Defy the Curse – Horrors of Human Sacrifice Review

It’s essentially become a heuristic in metal circles that any band following the verb-the-noun name template should be assumed to play some sort of metalcore or deathcore until proven otherwise. In fact, it’s common for “verb-the-noun” to be used as a derogatory descriptor for stereotypical bands of said style and said naming convention. The phrase conjures images of hyper-polished modern metal impregnated with breakdowns galore, and many self-respecting metalheads avoid these projects—for better or worse—like the plague.1 When I saw the name Defy the Curse while perusing the promo bin, I nearly made the aforementioned mistake. Fortunately, I took another look and took a chance on these guys. Let’s see if they can defy the heuristic.

Hailing from the Netherlands, Defy the Curse is here to both confirm and deny the above rule of thumb with their debut full-length Horrors of Human Sacrifice. While they do indeed play a mashup of death metal and hardcore, they are in no way a stereotypical metalcore or deathcore outfit. This metal/core hybrid sounds like the rumbling Entombed-meets-Discharge style of a band like Black Breath mixed with hints of Tragedy, and it’s as punishing as it is fun. Opening single “Leading into the Realm of Torment” is only two-minutes long, but you’ll probably only need to hear the first fifteen seconds to know if Defy the Curse is your jam. The track’s crusty buzzsaw bounce is briefly interrupted at the midpoint for a doomier death metal-plus-solo section, and it lives up to its name by being a perfect introduction to the rest of the album.

Clocking in at thirty-five minutes across twelve tracks, Horrors of Human Sacrifice would be a hard-hitting, wham-bam-thank-you-person outing even if it wasn’t as diverse as it is. There are plenty of tracks, like “Existence Consumed” and “Endless Curse,” that don’t stray too far from the crusty death core of the band’s sound, but a lot of these tracks bring other elements to the table to elevate the material. “The Oppressor” reverses the formula of the embedded single by starting and ending with a big, chunky, mid-paced rumble that’s bisected by hard-charging punk. “The Tower of Suffering” brings some almost sludgy death ‘n’ roll to the table, “Swarms” is a classic Swedeath tune, and the title track sounds like HM-2 death metal by-way-of Florida. Closer “Dreameater” is the only track longer than four minutes, and is therefore the “epic” of the album, playing its role nicely by ending with a subdued atmosphere that practically begs you to play the record again.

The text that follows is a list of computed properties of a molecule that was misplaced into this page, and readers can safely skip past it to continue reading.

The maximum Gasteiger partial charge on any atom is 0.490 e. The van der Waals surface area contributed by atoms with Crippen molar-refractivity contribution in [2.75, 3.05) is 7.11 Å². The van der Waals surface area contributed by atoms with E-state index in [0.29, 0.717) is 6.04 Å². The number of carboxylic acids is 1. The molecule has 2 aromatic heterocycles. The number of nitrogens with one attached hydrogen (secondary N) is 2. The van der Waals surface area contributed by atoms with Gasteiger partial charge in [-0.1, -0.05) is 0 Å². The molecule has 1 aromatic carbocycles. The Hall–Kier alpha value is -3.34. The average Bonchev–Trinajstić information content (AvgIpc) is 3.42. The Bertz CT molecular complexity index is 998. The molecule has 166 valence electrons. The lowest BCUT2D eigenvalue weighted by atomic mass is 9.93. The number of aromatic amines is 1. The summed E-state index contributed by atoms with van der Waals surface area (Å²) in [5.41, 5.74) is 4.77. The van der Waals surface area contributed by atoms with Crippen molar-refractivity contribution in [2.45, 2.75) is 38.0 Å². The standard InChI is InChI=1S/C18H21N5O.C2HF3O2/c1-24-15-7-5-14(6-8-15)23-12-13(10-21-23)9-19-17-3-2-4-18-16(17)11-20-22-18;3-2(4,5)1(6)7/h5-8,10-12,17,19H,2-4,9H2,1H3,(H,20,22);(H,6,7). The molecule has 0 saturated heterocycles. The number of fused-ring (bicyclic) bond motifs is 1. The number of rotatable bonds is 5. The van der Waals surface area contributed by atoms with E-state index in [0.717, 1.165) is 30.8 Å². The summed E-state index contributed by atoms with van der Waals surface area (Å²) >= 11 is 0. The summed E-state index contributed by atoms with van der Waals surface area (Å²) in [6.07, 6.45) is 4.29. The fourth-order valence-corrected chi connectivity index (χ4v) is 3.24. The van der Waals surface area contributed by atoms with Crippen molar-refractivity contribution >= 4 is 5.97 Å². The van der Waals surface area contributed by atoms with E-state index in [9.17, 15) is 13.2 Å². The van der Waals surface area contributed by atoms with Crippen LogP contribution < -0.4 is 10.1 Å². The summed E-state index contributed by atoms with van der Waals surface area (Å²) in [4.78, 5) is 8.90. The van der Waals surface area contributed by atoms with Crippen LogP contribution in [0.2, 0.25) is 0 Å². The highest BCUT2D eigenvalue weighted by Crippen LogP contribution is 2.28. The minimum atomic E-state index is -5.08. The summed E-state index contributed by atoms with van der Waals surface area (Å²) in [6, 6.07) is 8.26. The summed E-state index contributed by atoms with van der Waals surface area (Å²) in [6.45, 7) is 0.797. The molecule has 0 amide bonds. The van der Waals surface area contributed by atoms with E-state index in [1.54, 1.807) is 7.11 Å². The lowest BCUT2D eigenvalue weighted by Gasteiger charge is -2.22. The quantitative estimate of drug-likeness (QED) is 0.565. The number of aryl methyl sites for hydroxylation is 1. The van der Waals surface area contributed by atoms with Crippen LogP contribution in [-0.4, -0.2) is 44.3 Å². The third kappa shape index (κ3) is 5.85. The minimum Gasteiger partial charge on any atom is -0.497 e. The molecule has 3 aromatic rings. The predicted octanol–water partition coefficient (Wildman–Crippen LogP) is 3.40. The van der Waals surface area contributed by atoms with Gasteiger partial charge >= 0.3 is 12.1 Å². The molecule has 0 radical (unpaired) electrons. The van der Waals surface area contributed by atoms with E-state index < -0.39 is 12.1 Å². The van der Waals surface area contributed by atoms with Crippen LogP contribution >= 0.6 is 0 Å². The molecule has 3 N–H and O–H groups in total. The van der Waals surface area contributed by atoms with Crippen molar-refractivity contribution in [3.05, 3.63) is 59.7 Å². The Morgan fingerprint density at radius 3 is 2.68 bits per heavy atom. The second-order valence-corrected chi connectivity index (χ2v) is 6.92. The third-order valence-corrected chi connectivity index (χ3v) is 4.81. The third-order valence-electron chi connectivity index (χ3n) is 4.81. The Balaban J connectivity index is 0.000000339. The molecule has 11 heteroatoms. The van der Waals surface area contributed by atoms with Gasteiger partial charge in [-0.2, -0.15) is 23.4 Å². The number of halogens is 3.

I have very little to complain about on Horrors of Human Sacrifice. As mentioned above, it’s a concise, diverse set of tracks, and those characteristics mitigate any potential flaws. With the album’s focus on mid-paced atmosphere between its more brutal, breakneck moments, there’s certainly opportunity for momentum to be interrupted, but all in all, I’d say that Defy the Curse has struck a great balance here. A couple of the tracks are less noteworthy than their standout counterparts, but they all contribute something to the visceral experience of a full playthrough. The production is very good, the buzzsaw rumble is just so, so sweet, and the combo of death and hardcore vocals makes for a dynamic listen. Fans of the style are going to enjoy this whole thing, but the best cuts for my money are “Leading into the Realm of Torment,” “Endless Curse,” “The Oppressor,” the title track, and “Dreameater.”

Defy the Curse may not be breaking the mold of heavy music with Horrors of Human Sacrifice, but they defy the verb-the-noun curse by delivering an extremely well-executed stab at a combination of well-worn styles. Fans of HM-2 Swedish death metal and crust punk alike should find this a satisfying way to begin their year.

Rating: 3.5/5.0
DR: 8 | Format Reviewed: 192 kbps mp3
Label: Hammerheart Records
Websites: |
Releases Worldwide: January 13th, 2023

Show 1 footnote

  1. Speaking of The Plague, if you like that band, you’ll probably like Defy the Curse.
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